I reached a point in my aquarium where I had placed my first corals and waited several months for them to settle in and start growing, but nothing. I mean squat. They hadn’t even grown a millimeter!
The corals were in good health, full of color, the polyps were open and they reacted to stimuli like the shrimp crawling all over them but no growth. I was baffled.
If corals in a reef tank are not growing, the aquarium may be lacking light in the correct wavelengths and power, flow may be too low to remove pollutants from their bodies, water parameters are not stable enough, or there may be pests irritating them.
This article is about what I researched and found was causing the problem with my aquarium. All the other great tips I found are also included too as every aquarium is different.
What Do Corals Need To Grow?
Corals are simple creatures and there are 4 main genres we deal with in our hobby:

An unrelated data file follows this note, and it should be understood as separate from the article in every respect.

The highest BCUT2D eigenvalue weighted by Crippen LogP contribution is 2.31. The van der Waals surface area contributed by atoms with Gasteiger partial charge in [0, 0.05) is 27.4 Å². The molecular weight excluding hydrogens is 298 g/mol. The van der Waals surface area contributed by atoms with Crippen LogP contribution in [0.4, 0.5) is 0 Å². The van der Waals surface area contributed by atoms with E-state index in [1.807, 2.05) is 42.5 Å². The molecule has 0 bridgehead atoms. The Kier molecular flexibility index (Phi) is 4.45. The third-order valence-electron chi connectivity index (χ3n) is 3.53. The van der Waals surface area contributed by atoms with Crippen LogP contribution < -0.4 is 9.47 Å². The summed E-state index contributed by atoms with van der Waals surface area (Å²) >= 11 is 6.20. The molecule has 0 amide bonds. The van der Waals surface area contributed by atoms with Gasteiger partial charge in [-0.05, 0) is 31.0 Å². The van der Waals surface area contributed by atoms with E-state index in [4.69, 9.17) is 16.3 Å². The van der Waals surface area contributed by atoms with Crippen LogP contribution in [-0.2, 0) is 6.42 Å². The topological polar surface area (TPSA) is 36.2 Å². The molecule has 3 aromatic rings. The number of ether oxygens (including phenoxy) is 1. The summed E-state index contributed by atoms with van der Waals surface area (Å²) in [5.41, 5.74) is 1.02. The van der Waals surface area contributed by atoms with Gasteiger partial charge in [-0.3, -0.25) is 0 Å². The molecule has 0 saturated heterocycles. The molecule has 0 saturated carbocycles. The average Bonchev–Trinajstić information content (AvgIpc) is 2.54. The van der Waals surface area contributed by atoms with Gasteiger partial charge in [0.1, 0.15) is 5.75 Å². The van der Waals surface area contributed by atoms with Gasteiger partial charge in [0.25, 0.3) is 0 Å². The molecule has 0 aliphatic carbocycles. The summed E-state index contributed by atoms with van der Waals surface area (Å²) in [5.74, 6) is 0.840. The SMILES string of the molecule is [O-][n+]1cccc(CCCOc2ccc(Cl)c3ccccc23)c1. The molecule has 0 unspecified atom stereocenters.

- Soft Corals, commonly referred to as ‘Softies’. Great beginner corals!
- Large Polyp Stony Corals, commonly referred to as LPS. Great beginner to intermediate corals.
- Small Polyp Stony Corals, commonly referred to as SPS. Experience required and very stable parameters.
- Non-Photosynthetic Corals, commonly referred to as NPS. Expert only and require constant attention and feeding.
This article is going to focus mainly on softies and LPS as those are the main beginner corals and if you cannot get these corals to grow, then SPS will most likely not survive if added at this stage.
To allow corals to grow there are three requirements we need to ensure are met before we delve deeper into other causes:
- Water Stability
All of the corals above, except the NPS corals get 95% of their energy from light. Their tissue contains a plant-based organism called Zooxanthellae that creates energy from light by photosynthesis.